In another case, the Roberts Republican Court attacked the 5th Amendment and its protections for criminal defendants, undermining settled law. In these cases, the Court was not “interpreting” the Amendments, but simply cutting away the protections they used to offer to innocent people not charged with any crime and for those people charged and trying to defend themselves.
This is a return to the philosophy of Ronald Reagan’s morally corrupt attorney general Edwin Meese, who said in 1985, “If a person is innocent of a crime, then he is not a suspect.” That’s right, the police never arrest and prosecutors never charge innocent people! So we just don’t need Miranda Warnings, or an end to interrogation room beatings or any other famous police tactics for getting conviction or confessions.
John Roberts and his Court are embracing these antique approaches to law as modern social media is making it impossible for people to ignore the widespread abuse of processes by police. The Roberts Republican Court lives in a world of pre-WW-II, pre-New Deal capitalist fantasies.
Section 2 of the 14th Amendment prohibits abridging the right to vote, “in any way”. And the 15th Amendment says, “The right of citizens of the United States to vote shall not be denied or abridged by the United States or by any State on account of race, color, or previous condition of servitude.” But John Roberts has been a zealous supporter of racial gerrymandering in voting. And his Court has taken on a voting rights case for the coming term in which the announced goal is to eliminate state courts, and state constitutions from the process of protecting state voters from partisan racist gerrymandering to maintain Republican control of elections.
Back in 1981, when he was just a young, white supremacist lawyer in the Reagan Justice Department, John Roberts wrote a policy memorandum in which he outlined a strategy for overturning Brown v. Board of Education and the 1965 Voting Rights Act. Decades before anyone thought of him as a Supreme Court candidate, he was making his mark as an unambiguous racist in the halls of Republican organizations.
But it is not merely his ardent racism that affects the public view of the Roberts Republican Court. In his Sept. 9 statement, John Roberts also said, “You don’t want the political branches telling you what the law is, and you don’t want public opinion to be the guide about what the appropriate decision is”.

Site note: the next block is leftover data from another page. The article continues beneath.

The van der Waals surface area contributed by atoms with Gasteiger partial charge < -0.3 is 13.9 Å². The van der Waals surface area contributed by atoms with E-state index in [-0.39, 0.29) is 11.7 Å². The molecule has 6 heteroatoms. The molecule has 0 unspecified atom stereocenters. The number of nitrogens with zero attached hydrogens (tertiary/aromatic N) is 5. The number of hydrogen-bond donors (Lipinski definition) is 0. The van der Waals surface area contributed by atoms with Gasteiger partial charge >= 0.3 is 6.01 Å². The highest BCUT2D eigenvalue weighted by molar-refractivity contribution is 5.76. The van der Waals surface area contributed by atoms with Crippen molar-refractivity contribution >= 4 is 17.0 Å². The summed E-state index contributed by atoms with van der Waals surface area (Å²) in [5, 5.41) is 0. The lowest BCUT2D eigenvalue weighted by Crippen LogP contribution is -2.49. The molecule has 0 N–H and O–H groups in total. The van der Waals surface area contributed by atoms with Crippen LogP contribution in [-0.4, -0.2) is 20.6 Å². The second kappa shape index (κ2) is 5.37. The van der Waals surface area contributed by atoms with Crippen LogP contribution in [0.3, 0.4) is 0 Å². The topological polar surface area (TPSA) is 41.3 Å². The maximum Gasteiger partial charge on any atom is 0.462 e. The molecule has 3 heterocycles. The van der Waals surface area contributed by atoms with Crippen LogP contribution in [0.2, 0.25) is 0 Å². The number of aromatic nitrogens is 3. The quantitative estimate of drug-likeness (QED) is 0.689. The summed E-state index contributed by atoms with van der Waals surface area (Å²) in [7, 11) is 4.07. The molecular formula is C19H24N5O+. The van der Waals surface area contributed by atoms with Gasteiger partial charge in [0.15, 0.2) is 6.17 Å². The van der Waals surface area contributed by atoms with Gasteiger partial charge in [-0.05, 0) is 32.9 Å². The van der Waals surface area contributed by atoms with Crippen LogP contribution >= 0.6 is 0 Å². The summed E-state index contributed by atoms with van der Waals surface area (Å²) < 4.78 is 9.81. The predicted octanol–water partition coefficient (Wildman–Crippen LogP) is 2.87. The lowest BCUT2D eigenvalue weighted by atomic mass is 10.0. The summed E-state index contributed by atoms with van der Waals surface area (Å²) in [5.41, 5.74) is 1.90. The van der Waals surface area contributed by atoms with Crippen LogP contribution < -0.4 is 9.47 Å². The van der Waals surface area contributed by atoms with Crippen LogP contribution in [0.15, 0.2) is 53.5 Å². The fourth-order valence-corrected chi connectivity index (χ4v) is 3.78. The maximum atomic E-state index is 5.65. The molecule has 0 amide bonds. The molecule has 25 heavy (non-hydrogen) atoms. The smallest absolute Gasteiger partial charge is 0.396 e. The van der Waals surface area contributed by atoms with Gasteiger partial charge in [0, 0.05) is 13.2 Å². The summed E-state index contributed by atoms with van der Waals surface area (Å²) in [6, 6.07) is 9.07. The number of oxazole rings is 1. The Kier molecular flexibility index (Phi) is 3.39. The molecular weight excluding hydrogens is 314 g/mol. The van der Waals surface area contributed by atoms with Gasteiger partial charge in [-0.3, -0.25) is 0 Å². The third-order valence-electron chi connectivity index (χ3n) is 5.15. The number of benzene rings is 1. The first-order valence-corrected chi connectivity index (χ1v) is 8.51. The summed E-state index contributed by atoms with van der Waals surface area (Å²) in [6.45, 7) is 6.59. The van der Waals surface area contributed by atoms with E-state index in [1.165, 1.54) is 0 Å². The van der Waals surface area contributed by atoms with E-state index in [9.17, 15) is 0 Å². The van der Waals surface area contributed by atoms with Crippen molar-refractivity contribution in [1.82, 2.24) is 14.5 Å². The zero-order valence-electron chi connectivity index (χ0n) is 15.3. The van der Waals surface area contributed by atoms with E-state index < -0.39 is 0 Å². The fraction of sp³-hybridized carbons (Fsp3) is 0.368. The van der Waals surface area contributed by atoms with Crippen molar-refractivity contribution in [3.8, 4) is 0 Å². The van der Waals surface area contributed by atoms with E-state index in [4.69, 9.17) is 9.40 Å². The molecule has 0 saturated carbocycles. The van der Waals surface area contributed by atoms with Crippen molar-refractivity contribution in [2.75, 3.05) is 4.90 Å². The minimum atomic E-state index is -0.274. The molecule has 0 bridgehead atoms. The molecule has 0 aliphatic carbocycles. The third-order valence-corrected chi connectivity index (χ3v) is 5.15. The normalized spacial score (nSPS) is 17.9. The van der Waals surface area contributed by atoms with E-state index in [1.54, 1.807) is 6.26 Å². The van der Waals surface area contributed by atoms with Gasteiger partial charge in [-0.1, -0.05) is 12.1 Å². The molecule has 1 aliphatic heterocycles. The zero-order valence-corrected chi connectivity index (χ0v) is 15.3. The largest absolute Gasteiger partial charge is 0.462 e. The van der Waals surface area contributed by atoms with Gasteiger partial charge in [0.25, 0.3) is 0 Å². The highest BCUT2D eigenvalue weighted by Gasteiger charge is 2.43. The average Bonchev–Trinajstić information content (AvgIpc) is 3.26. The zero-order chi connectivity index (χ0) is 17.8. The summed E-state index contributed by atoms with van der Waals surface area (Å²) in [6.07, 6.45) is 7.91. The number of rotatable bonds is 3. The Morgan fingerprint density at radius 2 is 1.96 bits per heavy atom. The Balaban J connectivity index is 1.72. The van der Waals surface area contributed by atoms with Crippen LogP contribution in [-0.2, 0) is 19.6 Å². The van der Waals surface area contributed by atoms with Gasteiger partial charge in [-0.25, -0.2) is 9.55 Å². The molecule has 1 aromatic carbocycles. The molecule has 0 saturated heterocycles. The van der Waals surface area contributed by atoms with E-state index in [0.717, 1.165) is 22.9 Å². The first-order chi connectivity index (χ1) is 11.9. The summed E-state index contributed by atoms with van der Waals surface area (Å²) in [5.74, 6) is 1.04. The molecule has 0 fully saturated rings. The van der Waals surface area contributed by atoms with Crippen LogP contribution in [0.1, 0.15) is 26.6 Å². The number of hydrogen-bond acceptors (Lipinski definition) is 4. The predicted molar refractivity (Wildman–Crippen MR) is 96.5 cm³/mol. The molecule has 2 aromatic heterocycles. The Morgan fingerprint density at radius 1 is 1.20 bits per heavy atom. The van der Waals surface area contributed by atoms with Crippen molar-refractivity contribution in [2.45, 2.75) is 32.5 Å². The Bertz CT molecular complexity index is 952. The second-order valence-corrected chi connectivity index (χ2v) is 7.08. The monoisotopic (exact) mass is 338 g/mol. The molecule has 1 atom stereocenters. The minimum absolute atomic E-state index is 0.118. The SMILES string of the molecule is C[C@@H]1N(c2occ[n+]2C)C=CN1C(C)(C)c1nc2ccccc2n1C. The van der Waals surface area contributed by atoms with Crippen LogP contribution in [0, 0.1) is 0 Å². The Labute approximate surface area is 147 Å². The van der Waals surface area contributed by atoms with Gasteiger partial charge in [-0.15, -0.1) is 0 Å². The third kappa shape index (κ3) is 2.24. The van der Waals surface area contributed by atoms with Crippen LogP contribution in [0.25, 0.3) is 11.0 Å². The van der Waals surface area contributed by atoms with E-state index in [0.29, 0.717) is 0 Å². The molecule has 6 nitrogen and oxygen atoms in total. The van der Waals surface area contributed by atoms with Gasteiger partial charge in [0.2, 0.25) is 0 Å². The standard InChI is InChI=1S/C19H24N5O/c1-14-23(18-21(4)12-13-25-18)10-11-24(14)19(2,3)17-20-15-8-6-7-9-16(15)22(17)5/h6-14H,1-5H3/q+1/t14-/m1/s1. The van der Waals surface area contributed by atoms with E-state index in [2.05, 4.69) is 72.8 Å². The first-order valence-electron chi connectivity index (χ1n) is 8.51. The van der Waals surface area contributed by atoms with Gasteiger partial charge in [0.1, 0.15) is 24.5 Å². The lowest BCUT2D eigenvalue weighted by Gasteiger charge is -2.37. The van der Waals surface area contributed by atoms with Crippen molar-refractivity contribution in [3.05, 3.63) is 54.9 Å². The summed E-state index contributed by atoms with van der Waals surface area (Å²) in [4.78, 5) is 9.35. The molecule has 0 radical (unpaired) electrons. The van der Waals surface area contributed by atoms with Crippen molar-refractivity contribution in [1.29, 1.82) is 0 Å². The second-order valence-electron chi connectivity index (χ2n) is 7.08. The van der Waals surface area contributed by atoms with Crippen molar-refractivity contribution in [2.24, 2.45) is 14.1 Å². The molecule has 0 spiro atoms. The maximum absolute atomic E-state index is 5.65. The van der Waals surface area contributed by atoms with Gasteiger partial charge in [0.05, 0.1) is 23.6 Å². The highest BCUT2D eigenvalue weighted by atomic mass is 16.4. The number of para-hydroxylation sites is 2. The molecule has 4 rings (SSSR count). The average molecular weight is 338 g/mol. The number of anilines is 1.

WHAT? We don’t want state Legislatures and Congress “telling us what the law is”?!? Our entire government system is based on the idea that elected politicians will enact laws, based, hopefully, on what the public (“public opinion”) wants. But John Roberts doesn’t want that. The Chief Justice of the United States Supreme Court believes that other voices, like the Heritage Foundation or the Federalist Society, or more particularly, the corporations and monied interests who founded and control such organizations, should be. “Telling us what the law is.”
John Roberts presided over the Citizens United v. FEC case which allowed corporations to openly buy politicians and legislation that they wanted. His vision for the United States is for a nation governed by a cadre of noble capitalist oligarchs telling the masses of lower classes “what the law is” and what our duties to our rulers are - lower classes, because part of the oligarchical design is to eliminate the middle class, which always pushes for such ‘wasteful’ things as education and healthcare and safe working conditions and even fair pay.
Modern social media makes it essentially impossible to avoid the public, particularly active younger people, from seeing and increasingly understanding what John Roberts and his Roberts Republican Court colleagues want. They can slash away at the protections of the Constitution, and they give every indication of intending to continue to do so in the coming Court term.
But in the 12 years since Citizens United was decided, technology has given more people more opportunities to see behind the velvet curtains of the Court, and to see and understand that the Roberts Republican Court is not “interpreting” the Constitution as much as it is working to eviscerate the Constitution, removing sections that protect both voters and general citizens and residents alike.
When John Roberts whined that people were questioning the legitimacy of the Roberts Republican Court, he was (far) right. When he claimed that the questioning arises from disputed “interpretations” of the Constitution, he was lying. People question the legitimacy of the Court because the Court is clear that it is on a political mission, which includes simply excising, not intepreting parts of the Constitution.